About Anthony Lawson

I earned my masters degree from George Mason University in Educational Leadership before leaving the classroom to become an instructional coach and eventually an Assistant Principal in Washington, DC. It is there where I forged my philosophy of education from my various experiences teaching and leading and transformed my school into one of the highest performing schools in the district . I am now excited to call Colorado my new home

There have been a lot of articles lately debating procedural teaching and concepts-based teaching in the classroom. As an elementary school teacher, this topic is of particular interest as mathematical reform models are sweeping through our curriculum. Whether you are a Common Core Standards state or, as in Virginia, simply “aligned” with Common Core, mathematical reformists argue that teaching the way of the past simply does not work for our students of today. The old “drill and kill” model, reformists argue, simply do not teach our students what math means in order to partake in higher level student discourse. On the other hand, traditionalists argue that one of the reasons for the slow improvement in mathematical education in the US is the fact that procedural based teaching is almost taboo in today’s classroom. Meanwhile, intermediate and middle school math teachers are wondering why their students still do not know their basic facts. So what do we do?

I argue that a healthy dose of procedural based instruction mixed with conceptual based learning is what is needed in the mathematics classroom. When teaching basic facts, our students should be able to discuss that repeated addition is the same as multiplication. They should be able to tell us that 5 x 4 = 20 because 5 + 5 +5 +5 = 20. They should be able to draw an array and other representations that depict this equation and even discern a multiplication word problem over an addition word problem because they have identified the word “product” or “factors” over “addends” or “altogether.” However, when students are asked to multiply 1,245 x 623, do we really expect them to draw a picture? Do we want them to add 1,245 over and over until they have done it 623 times? Hopefully your answer is a resounding NO! This is where the procedural teaching takes place. Despite the fact that in the “real world” we would simply take out our iPhones and open the calculator application to solve this problem, our students for some strange reason are asked to do this by hand. We can teach them lattice multiplication, area model multiplication, or even Egyptian multiplication style of halving and doubling if you like. At the end of the day, these are all procedural methods to help the students actually solve the conceptual problem.

This seems like a rather simple and mundane answer to a relatively simple issue. The problem is, reformists argue that concepts based mathematics should come before procedural based teaching. In fact, this is the dominant point of view in the state of mathematics. States have designed their curricula around it, textbooks are written for it (see Mathematical Inquiry) and administrators are looking for it when they come into the classroom.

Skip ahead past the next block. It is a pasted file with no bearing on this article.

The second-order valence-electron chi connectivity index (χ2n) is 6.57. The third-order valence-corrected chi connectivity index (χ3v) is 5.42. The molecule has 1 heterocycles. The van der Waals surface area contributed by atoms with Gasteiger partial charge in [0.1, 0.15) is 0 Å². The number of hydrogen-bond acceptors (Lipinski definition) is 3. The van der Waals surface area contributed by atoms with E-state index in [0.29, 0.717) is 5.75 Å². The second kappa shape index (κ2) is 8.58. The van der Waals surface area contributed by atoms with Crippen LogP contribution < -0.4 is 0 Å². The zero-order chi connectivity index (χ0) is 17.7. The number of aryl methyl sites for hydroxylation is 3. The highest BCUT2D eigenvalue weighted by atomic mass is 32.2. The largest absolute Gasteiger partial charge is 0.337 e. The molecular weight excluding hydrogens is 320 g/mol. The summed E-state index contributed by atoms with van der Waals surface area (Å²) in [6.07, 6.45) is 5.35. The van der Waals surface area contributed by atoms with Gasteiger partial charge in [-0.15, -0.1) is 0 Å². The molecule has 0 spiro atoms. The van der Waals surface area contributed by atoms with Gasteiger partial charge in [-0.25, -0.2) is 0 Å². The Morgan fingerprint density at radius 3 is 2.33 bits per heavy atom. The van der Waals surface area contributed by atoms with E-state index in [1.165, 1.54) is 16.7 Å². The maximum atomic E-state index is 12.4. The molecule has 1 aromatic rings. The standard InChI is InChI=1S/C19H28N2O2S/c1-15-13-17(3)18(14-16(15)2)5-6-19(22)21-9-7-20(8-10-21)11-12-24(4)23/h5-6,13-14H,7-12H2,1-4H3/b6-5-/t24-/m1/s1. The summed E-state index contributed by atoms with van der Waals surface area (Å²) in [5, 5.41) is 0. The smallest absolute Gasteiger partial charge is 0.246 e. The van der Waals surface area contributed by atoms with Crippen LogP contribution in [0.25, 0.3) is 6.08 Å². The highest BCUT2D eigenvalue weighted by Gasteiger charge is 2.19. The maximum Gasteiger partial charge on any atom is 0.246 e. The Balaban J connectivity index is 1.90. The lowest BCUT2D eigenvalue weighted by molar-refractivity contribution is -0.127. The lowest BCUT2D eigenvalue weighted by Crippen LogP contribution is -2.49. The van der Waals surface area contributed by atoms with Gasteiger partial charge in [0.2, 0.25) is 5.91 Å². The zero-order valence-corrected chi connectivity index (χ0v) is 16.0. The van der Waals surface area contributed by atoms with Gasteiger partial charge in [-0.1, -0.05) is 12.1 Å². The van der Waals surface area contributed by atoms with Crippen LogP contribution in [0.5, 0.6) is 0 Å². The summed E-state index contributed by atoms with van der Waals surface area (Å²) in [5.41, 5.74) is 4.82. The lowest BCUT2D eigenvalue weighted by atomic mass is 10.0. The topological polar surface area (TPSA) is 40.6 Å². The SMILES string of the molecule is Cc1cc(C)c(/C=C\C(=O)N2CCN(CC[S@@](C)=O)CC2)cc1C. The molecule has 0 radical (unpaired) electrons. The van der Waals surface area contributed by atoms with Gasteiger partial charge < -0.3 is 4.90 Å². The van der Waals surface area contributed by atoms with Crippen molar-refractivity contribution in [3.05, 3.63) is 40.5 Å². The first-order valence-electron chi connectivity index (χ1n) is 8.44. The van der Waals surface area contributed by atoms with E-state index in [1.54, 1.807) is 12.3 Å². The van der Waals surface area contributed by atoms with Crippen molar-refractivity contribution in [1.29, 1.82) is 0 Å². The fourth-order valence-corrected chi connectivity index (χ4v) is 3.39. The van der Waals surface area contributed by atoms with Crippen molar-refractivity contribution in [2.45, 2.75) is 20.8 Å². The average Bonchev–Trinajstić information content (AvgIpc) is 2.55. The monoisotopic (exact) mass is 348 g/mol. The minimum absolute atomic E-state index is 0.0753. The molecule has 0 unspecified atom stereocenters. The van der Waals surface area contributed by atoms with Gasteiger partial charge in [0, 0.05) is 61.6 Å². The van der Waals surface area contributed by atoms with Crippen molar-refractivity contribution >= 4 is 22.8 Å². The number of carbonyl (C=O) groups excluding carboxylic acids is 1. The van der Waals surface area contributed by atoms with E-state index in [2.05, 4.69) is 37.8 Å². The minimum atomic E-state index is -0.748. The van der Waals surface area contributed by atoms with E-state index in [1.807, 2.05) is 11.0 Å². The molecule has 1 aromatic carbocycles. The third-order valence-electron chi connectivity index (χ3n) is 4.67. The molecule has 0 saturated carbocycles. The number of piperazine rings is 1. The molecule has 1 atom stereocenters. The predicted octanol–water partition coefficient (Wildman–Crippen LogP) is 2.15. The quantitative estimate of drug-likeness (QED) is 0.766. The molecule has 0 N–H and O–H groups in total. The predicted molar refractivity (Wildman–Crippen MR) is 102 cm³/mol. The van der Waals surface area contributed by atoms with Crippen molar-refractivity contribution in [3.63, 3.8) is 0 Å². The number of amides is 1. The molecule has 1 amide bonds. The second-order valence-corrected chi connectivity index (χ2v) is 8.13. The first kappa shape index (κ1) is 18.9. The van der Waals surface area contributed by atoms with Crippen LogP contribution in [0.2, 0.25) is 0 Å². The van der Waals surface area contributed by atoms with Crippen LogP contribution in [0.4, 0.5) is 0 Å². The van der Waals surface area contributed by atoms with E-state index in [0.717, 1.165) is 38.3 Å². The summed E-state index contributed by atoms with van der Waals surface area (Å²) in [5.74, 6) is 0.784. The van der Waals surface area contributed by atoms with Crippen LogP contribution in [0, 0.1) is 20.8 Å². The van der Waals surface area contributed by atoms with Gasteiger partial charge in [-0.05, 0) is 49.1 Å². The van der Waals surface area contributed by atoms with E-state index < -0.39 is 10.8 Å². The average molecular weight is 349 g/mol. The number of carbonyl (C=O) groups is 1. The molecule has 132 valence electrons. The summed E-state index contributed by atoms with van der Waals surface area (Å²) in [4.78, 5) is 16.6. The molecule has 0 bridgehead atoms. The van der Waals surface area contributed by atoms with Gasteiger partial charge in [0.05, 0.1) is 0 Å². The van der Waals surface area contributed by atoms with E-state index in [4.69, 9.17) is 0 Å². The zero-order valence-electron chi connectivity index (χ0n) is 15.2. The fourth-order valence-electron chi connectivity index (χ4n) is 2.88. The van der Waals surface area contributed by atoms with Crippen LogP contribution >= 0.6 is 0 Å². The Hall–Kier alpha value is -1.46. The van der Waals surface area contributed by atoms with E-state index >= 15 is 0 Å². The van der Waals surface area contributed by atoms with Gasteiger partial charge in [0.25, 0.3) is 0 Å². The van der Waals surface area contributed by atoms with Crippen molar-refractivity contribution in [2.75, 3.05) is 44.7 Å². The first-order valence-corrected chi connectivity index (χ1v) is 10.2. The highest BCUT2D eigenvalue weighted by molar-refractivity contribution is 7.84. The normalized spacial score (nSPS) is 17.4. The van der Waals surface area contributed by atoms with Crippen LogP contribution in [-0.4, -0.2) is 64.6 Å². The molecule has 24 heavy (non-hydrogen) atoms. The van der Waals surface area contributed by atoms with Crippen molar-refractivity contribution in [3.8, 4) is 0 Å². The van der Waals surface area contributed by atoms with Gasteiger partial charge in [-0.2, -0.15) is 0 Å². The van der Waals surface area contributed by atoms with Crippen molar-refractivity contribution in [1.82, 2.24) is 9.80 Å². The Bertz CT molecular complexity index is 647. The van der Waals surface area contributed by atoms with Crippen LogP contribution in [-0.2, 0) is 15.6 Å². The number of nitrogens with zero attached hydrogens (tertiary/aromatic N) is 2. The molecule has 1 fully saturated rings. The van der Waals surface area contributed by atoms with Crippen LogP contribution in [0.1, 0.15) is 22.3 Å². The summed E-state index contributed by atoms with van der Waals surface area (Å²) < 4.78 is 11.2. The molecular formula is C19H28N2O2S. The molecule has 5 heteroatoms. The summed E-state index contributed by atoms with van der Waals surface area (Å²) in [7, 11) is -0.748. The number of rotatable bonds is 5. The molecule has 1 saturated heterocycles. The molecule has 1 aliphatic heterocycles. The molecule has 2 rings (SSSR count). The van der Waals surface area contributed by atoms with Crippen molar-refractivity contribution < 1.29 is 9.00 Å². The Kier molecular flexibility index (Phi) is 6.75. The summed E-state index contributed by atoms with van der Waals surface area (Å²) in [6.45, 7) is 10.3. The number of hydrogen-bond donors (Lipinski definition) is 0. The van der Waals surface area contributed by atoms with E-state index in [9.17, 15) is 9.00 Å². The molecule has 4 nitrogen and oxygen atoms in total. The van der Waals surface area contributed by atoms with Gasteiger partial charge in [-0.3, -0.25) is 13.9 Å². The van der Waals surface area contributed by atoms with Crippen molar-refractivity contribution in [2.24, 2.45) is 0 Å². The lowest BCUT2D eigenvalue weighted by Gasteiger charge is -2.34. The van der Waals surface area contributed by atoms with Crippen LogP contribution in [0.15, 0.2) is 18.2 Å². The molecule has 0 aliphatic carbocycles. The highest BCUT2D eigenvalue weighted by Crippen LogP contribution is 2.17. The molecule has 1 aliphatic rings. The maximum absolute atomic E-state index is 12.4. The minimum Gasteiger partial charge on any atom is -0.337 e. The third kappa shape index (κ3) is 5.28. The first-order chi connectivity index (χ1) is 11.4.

For math teachers, all of this creates a sort of cognitive dissonance. They know what needs to be done, but are worried about being caught teaching procedurally. Let me make a medical parallel here for a minute since that is often how educators like to compare their profession. Teaching concepts before procedure or in lieu of procedure is like a doctor knowing where a heart is located, why it beats and how it beats, but has no idea how to perform heart surgery. I don’t know about you, but I would rather have a doctor that knows how to perform heart surgery but doesn’t know how a heart beats than the other away around. Although having one that knows both would give me the greatest confidence in their abilities.

Stephen Wilson, a math professor at John Hopkins University, recently stated “the way mathematicians learn is to learn how to do it first and then figure out how it works later,” at a conference held in Winnipeg. (Thank you Barry Garelick, writer for Education News for this information). To the chagrin of most of his colleagues, Stephen Wilson is echoing what many teachers are feeling in the classroom. We understand that concepts are important and that high-level questioning and open-ended responses will create a well-rounded young mathematician. What we also understand, however, is that unless they know how to do the math, that the concepts will simply become abstract ideas that are grounded in nothing.

What this means for the mathematics teacher is that we must be confident in our abilities. We must understand both the content and the pedagogy behind mathematics so that we can speak to what we are doing and why we are doing it in the classroom. We should be able to explain to our administrators why we are teaching procedurally to one group of students while others are grounded in concepts, number sense and theory. All educators understand that a single initiative for any content area will not be the panacea, but rather taking resources from a variety of areas to meet the diverse and unique needs of our students is the best way to reach them. Whether you believe in concepts or procedures, my argument is to believe in both.


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